How Chuck Klosterman and Rock & Roll Bookclub made me revise history

I removed roughly a hundred entries from the archives today. They were mostly of the “I have to clean the kitchen” variety and whining about that one time I had a cold back in December of 2000. Hey, blogging was new then and I thought the Internet really wanted to hear about how I was going to lay on the couch in my pajamas and watch “Splendor in the Grass.”

But see, last night at Rock & Roll Bookclub between the tequila and the talk about The Ghost Writer we spent a lot of time talking about Chuck Klosterman. Specifically, about how much we, as a group, cannot wait to read his novel Downtown Owl. My exuberance took the Rock & Roll Readers by surprise.

“You’re really going to read it?” Heidi asked.
“Oh yeah,” I said.
“But you hated his last two books,” Wolfdogg said.
“I know,” I said.
“But she really loved Fargo Rock City,” Sister #2 said, and made it apparent that I am quite vocal about my book preferences.
“I’m hoping it will completely suck,” I said. “If it sucks then I am done with his writing for good and that’s a relief.”
“What if it’s good?” Heidi asked.
“It won’t be good,” I said. “Did you read that short story in Chuck Klosterman IV?”
Everyone at the table winced in unison.
“That was so bad he shouldn’t have let that in print.”

We then went on to discuss how it was probably some sort of post-ironic hipster statement. I proclaimed loudly and repeatedly (because of the tequila) that it was total and utter bullshit.

“What?” Sister #2 asked. “If your publisher wanted one more thing you wouldn’t run something that was sub-par?”
I took the lime I was sucking on out of my mouth. “Fuck no. I’d doodle on the pages like Vonnegut or something.”

This why when I woke up this morning, with tequila fumes radiating from my skin I decided it would be a good idea to to do a little bit of walking like I was talking. It’s tough because part of me feels like I’m rewriting history and that feels wrong. But then the more rational part of me realizes that I’m probably the only person in the last six years who read about that one time I made enchiladas and they tasted good.

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  1. christa 30.Jun.08 at 2:38 am

    i can’t wait to read that novel, either, because i believe his fiction is the stuff of doodled daydreams by high school girls. [as a former high school girl.] ie: the one where he wanders around having inner monologues with his exes? “thanks for paying for me to journal, spin!”

    unfortunately, i have a pretty serious commitment to reading chuck k.’s words based on my romantic feelings for fargo rock city, and a lenthy email i received from him upon his receiving my fan letter.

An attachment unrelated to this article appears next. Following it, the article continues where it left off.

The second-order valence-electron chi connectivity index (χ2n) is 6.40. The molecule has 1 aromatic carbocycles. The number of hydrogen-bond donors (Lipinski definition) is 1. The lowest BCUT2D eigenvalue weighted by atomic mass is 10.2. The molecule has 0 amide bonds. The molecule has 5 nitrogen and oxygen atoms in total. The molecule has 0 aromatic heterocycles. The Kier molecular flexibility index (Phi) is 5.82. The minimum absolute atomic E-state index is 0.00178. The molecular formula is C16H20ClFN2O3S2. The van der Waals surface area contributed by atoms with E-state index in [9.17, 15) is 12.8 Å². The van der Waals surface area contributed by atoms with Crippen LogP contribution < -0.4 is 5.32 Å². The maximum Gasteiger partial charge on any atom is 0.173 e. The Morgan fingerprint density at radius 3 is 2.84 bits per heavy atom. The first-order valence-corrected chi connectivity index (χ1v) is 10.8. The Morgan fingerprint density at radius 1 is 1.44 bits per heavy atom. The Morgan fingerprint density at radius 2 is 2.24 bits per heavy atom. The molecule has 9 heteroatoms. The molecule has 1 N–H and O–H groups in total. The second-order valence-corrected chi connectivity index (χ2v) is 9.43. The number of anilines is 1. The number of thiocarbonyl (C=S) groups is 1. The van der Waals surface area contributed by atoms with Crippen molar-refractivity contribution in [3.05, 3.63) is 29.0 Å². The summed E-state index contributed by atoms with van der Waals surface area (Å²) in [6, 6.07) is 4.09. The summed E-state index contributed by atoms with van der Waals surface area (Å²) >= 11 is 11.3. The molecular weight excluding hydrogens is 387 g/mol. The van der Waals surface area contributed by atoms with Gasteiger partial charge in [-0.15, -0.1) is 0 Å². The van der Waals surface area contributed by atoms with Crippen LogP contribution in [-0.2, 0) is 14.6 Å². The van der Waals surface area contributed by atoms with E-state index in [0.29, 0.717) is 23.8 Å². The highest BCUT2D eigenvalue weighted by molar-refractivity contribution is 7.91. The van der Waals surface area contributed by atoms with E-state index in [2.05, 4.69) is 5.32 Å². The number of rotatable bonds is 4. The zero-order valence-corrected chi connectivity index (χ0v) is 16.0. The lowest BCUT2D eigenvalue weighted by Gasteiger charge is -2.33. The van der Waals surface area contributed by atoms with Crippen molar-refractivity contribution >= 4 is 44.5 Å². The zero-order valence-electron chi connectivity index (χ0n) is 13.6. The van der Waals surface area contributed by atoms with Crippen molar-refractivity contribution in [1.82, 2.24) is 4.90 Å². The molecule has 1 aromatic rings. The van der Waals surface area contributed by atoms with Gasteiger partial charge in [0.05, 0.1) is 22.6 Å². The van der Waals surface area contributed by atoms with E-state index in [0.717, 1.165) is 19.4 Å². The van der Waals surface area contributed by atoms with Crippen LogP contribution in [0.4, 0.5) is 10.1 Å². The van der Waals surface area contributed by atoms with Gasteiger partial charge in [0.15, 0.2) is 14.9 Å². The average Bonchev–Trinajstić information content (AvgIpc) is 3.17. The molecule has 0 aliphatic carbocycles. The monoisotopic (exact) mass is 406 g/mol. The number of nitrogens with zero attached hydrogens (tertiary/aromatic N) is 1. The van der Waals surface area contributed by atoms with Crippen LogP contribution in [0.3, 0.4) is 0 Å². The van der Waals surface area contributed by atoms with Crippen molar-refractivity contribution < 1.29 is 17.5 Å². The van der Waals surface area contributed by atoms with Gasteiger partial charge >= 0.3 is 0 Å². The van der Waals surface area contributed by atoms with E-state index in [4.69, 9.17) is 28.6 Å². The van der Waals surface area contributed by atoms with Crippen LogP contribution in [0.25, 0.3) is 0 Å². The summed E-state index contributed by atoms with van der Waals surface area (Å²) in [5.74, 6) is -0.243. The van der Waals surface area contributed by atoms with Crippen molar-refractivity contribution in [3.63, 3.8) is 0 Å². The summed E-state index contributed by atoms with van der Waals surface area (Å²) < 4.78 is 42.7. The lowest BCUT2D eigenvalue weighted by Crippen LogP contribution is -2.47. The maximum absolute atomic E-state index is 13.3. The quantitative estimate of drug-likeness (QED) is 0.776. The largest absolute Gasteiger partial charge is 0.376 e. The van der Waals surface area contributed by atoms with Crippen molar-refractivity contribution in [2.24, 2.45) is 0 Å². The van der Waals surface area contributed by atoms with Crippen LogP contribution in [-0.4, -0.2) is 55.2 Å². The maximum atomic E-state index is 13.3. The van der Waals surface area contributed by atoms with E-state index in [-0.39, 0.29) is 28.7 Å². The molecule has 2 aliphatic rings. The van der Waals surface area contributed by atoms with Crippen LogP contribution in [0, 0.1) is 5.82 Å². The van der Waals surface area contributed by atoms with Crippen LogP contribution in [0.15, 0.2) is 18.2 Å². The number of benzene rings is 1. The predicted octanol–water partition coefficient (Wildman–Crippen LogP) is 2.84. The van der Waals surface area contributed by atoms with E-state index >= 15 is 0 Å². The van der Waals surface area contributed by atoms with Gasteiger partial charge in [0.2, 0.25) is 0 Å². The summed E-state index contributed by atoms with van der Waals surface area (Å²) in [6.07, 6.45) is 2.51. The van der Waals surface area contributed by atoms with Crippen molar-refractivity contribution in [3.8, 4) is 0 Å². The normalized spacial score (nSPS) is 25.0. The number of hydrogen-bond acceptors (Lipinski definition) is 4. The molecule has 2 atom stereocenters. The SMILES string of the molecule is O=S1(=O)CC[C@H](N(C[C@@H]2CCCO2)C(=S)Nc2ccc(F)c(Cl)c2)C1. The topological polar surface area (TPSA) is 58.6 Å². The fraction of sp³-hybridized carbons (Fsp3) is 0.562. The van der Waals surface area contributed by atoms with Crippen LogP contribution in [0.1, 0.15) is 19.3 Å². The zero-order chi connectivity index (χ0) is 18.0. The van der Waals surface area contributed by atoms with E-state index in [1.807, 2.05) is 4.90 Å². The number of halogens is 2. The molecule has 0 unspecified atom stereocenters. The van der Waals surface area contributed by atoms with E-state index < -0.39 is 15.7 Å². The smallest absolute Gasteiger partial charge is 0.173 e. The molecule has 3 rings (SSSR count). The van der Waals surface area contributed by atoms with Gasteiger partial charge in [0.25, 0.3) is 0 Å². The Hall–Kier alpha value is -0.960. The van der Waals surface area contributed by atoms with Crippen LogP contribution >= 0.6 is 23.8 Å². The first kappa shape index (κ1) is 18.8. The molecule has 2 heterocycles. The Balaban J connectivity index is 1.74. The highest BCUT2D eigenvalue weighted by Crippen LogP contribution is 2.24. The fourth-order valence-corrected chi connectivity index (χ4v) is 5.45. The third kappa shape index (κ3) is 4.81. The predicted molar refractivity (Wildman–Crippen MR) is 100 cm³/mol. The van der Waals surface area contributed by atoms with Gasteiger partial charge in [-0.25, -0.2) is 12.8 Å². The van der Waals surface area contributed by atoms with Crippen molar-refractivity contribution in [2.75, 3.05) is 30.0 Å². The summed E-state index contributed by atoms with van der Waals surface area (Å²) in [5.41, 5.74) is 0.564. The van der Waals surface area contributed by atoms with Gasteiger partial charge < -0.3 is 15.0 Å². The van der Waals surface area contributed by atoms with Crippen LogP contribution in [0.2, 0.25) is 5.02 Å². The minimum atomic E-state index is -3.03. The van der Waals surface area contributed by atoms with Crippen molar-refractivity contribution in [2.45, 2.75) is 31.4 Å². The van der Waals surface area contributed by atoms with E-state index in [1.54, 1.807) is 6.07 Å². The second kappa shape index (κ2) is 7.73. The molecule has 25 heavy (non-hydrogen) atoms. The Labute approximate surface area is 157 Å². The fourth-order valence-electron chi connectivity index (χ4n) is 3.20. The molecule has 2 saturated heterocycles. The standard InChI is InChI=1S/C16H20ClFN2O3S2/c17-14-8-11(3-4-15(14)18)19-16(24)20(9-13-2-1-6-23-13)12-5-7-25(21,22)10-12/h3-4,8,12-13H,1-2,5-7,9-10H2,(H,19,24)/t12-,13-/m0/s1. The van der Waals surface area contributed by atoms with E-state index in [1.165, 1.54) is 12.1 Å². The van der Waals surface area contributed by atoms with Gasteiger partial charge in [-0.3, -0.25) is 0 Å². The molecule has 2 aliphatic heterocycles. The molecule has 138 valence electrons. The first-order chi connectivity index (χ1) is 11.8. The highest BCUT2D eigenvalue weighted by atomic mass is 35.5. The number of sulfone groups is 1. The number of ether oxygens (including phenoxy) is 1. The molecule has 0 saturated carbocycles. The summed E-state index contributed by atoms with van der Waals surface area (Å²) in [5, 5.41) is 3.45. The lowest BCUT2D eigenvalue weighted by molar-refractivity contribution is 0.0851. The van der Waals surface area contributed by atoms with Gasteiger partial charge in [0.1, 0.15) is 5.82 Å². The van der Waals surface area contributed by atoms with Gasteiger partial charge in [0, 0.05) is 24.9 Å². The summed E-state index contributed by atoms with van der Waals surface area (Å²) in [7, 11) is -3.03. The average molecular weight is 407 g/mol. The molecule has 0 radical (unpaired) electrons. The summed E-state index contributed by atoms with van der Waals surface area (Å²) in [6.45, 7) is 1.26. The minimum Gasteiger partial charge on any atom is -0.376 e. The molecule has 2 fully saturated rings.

so i don’t think i’ll ever be strong enough to just walk away, even if his novel is a steaming mound of hubris. i was barely strong enough to let my subscription to spin expire before his time there did.

  2. Jodi 30.Jun.08 at 11:01 am

    See, my allegiance to good writing is stronger than my allegiance to Chuck — and I too got a nice e-mail from him after blogging about my love of Fargo Rock City. And then became embroiled in a weird e-mail triangle with him and his friend Rex. Sometimes I miss the early days.

    But anyway, I think sometime around Sex, Drugs and Cocoa Puffs he started to believe own press and his writing went from genuinely earnest to trying to be earnest and that just sucks.

    So, how long do you give a writer before you wash your hands of them? I’m seriously considering breaking up with John Irving who changed my life because his last two novels have been bad.

  3. david 30.Jun.08 at 4:11 pm

    E-mail triangles involving Rex Sorgatz and Chuck Klosterman are the stuff dreams are made of.

  4. Jodi 30.Jun.08 at 4:15 pm

    Maybe now, but back in 2002 it was just weird. hell, it’d probably still just be weird.

  5. Tori 02.Jul.08 at 5:23 pm

    Fargo Rock City is such a good book! Only the “Killing Yourself to Live” essay (as originally published in Spin) even comes close to the promise he showed in Fargo Rock City.

    Let me say this: In the first edition of the book, he published his home phone number in the introduction. I called him and left a message, asking for an interview for my zine. He did not return my call! I’m so jealous the Klost communicated with all of you!!!

    Also, Jodi, the day I found your blog, I read some of your entries from 2000. I didn’t read all of them due to time, not banality.


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